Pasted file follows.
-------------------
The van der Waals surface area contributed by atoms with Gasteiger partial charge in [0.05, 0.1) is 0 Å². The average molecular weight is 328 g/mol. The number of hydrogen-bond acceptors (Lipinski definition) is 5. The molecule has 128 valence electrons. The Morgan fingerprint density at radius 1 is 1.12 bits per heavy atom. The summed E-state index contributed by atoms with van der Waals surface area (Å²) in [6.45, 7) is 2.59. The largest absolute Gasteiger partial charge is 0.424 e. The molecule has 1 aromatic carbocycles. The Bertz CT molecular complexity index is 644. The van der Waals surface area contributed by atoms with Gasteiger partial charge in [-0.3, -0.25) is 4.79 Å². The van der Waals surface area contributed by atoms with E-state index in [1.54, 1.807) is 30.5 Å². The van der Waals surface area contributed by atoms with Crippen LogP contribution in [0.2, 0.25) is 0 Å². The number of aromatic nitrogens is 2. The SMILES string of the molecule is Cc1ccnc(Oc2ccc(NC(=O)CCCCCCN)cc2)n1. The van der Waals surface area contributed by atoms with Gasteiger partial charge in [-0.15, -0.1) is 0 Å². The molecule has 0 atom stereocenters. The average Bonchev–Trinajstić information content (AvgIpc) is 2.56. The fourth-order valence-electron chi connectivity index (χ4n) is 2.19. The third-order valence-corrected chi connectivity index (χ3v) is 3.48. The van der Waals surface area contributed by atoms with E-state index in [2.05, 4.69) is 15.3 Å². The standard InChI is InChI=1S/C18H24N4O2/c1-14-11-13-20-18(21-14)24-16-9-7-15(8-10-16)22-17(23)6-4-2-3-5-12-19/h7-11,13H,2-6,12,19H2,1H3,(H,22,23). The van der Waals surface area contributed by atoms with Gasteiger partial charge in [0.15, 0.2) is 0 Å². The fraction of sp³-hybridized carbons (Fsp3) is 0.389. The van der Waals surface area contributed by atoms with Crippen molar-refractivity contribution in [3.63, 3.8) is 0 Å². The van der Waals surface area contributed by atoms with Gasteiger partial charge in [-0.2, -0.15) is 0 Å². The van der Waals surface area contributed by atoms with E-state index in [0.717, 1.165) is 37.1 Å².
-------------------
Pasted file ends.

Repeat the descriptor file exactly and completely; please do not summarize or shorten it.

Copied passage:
The van der Waals surface area contributed by atoms with Gasteiger partial charge in [0.05, 0.1) is 0 Å². The average molecular weight is 328 g/mol. The number of hydrogen-bond acceptors (Lipinski definition) is 5. The molecule has 128 valence electrons. The Morgan fingerprint density at radius 1 is 1.12 bits per heavy atom. The summed E-state index contributed by atoms with van der Waals surface area (Å²) in [6.45, 7) is 2.59. The largest absolute Gasteiger partial charge is 0.424 e. The molecule has 1 aromatic carbocycles. The Bertz CT molecular complexity index is 644. The van der Waals surface area contributed by atoms with Gasteiger partial charge in [-0.3, -0.25) is 4.79 Å². The van der Waals surface area contributed by atoms with E-state index in [1.54, 1.807) is 30.5 Å². The van der Waals surface area contributed by atoms with Crippen LogP contribution in [0.2, 0.25) is 0 Å². The number of aromatic nitrogens is 2. The SMILES string of the molecule is Cc1ccnc(Oc2ccc(NC(=O)CCCCCCN)cc2)n1. The van der Waals surface area contributed by atoms with Gasteiger partial charge in [-0.15, -0.1) is 0 Å². The molecule has 0 atom stereocenters. The average Bonchev–Trinajstić information content (AvgIpc) is 2.56. The fourth-order valence-electron chi connectivity index (χ4n) is 2.19. The third-order valence-corrected chi connectivity index (χ3v) is 3.48. The van der Waals surface area contributed by atoms with E-state index in [2.05, 4.69) is 15.3 Å². The standard InChI is InChI=1S/C18H24N4O2/c1-14-11-13-20-18(21-14)24-16-9-7-15(8-10-16)22-17(23)6-4-2-3-5-12-19/h7-11,13H,2-6,12,19H2,1H3,(H,22,23). The van der Waals surface area contributed by atoms with Gasteiger partial charge in [0.15, 0.2) is 0 Å². The fraction of sp³-hybridized carbons (Fsp3) is 0.389. The van der Waals surface area contributed by atoms with Crippen molar-refractivity contribution in [3.63, 3.8) is 0 Å². The van der Waals surface area contributed by atoms with Gasteiger partial charge in [-0.2, -0.15) is 0 Å². The van der Waals surface area contributed by atoms with E-state index in [0.717, 1.165) is 37.1 Å².